Interviews

Jack Name Talks Concept And Creativity

jack name

jack name

With “Light Show” Jack Name propelled the listener into a musical escapade through the life of the central character and his struggle to fight conformity and find his “shadow.” This battle is indicative of the artist himself, as Jack has recorded under multiple fictitious monikers (Muzz, Fictional Boys, and John Webster Johns) and while he may not care about his name; what he does care about is the concepts of which his albums are based on. Whether it’s the track “Pure Terror” which will bring you back to “The Rocky Horror Picture Show” with it’s rock and roll drive mixed with synthetic pop or “Killing with a Shadow”, a creepily sombre track, bringing the album to a close, Jack Name creates depths of work that insists the listener delve into the overwhelming symbolism and question all around them. “Weird Moons”, Jack’s newest body of work will continue this trend and I had the pleasure of discussing with him his newest conceptual piece.

Question: First thing that I have to ask, Jack Name almost sounds like a take on John Smith. Why not go by one pseudonym or go by your real name?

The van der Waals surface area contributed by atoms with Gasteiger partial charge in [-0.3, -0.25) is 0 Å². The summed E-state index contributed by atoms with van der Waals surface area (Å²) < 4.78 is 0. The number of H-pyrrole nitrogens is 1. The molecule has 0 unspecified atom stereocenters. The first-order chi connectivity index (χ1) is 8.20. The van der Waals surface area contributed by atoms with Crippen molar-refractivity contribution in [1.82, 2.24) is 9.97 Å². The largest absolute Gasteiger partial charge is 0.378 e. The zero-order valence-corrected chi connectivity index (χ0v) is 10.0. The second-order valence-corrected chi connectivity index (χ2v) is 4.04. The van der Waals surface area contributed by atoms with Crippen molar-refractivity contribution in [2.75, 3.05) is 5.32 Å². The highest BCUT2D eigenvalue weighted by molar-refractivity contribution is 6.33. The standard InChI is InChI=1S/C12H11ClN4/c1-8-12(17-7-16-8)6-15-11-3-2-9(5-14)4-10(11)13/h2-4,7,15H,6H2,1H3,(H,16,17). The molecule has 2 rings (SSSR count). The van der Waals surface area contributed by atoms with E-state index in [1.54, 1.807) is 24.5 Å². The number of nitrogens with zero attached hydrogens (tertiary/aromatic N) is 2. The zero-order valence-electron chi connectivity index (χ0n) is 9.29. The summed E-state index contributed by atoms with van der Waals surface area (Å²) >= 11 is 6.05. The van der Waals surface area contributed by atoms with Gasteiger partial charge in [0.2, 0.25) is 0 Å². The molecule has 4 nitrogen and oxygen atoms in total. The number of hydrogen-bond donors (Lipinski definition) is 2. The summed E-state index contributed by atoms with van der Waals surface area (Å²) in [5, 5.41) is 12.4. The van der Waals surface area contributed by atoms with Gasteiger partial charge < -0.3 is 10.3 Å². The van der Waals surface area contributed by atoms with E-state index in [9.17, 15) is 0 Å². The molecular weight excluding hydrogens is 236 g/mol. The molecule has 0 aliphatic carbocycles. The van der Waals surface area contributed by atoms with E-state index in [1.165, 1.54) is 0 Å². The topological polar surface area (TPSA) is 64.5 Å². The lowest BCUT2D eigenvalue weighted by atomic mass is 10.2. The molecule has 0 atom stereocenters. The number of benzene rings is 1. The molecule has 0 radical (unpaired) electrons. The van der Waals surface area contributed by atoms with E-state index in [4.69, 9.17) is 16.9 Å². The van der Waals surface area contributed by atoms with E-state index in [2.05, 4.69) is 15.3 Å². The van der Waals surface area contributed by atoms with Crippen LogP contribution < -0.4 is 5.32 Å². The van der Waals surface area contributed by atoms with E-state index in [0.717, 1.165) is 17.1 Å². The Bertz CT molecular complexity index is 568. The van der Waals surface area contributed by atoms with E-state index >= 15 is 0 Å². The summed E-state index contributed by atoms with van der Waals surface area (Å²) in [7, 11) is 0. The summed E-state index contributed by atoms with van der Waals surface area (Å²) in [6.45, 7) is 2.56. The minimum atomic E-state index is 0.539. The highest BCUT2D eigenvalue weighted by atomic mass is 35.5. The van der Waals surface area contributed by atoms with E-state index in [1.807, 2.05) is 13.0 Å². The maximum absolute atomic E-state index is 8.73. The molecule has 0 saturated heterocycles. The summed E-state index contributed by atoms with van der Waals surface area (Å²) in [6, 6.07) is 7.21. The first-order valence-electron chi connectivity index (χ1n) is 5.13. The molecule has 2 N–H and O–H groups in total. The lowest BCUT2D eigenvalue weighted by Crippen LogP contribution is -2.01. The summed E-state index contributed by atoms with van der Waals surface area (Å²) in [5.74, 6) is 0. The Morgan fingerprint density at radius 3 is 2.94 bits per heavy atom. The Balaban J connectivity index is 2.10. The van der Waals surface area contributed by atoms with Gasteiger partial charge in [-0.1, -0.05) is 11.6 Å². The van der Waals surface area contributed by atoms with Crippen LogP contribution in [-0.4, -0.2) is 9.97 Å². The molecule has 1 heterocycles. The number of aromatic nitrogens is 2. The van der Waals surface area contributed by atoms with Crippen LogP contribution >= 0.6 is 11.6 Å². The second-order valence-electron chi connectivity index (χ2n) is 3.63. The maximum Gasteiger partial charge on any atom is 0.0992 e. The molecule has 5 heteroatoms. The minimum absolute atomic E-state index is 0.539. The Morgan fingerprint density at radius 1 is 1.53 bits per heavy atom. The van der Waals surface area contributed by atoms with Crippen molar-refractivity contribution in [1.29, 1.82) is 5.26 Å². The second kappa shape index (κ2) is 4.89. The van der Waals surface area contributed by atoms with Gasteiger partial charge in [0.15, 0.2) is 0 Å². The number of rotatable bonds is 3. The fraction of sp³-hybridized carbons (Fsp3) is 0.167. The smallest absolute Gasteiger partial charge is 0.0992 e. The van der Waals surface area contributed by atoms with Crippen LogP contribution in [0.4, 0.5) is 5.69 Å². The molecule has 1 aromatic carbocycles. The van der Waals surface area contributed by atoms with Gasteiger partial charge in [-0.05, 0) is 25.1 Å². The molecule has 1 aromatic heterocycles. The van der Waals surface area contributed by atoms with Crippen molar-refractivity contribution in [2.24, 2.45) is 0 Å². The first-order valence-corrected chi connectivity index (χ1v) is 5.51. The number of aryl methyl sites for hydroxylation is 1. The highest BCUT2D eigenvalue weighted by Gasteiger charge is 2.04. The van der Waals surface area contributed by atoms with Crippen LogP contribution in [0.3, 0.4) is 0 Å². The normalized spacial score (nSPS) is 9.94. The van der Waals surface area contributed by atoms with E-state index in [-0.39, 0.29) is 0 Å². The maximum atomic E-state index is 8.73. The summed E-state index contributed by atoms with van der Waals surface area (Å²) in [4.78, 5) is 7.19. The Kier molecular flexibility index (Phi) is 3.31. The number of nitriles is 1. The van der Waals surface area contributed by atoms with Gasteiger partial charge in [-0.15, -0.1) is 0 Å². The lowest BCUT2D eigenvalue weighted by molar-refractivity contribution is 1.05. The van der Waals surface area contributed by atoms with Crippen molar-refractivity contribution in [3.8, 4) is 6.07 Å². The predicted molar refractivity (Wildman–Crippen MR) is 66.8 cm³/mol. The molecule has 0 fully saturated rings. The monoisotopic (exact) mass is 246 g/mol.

Jack Name: I don’t go by any other names. My own name was changed three times before I was five years old, so names have always been a source of frustration for me.

Q: Explain the concept behind your newest release “Weird Moons.” Where did the idea originate?

Jack Name: In “Light Show”, the main characters (The Shadows) were defeated by their enemies, the Wooly Bullies. The Shadows resisted oppression and lost. They are all killed in the end.

In “Weird Moons”, the Shadows have been reborn as werewolves on the planet Jupiter, where there are at least 67 moons. This means that these werewolves are constantly being affected by a lot of lunar energy. They are the most powerful creatures on the planet, but they are always at the mercy of the all-powerful moons. There are also little creatures called the Watchers, who have mirrors where their eyes should be, and they adore the werewolves. The Watchers are manifestations of people back on “earth”, who are remote-viewing the scene on Jupiter. If “Van Gogh the person” was a werewolf up in Jupiter heaven, then a Watcher is someone here on earth who’s thinking about “Van Gogh the figure”.

The werewolves have mixed feelings towards the Watchers.

In Scandinavian folklore, the idea of Valhalla, (or “hall of the fallen”), is that if you were a good Viking you could spend eternity fighting in endless battle against the gods, and drinking at night in the hall of the fallen. “Heaven” is simply an endless enjoyment of one’s purpose. If you replace “battle and soldiers” with “creative people and the creative force”, that’s the Shadows’ version of Valhalla.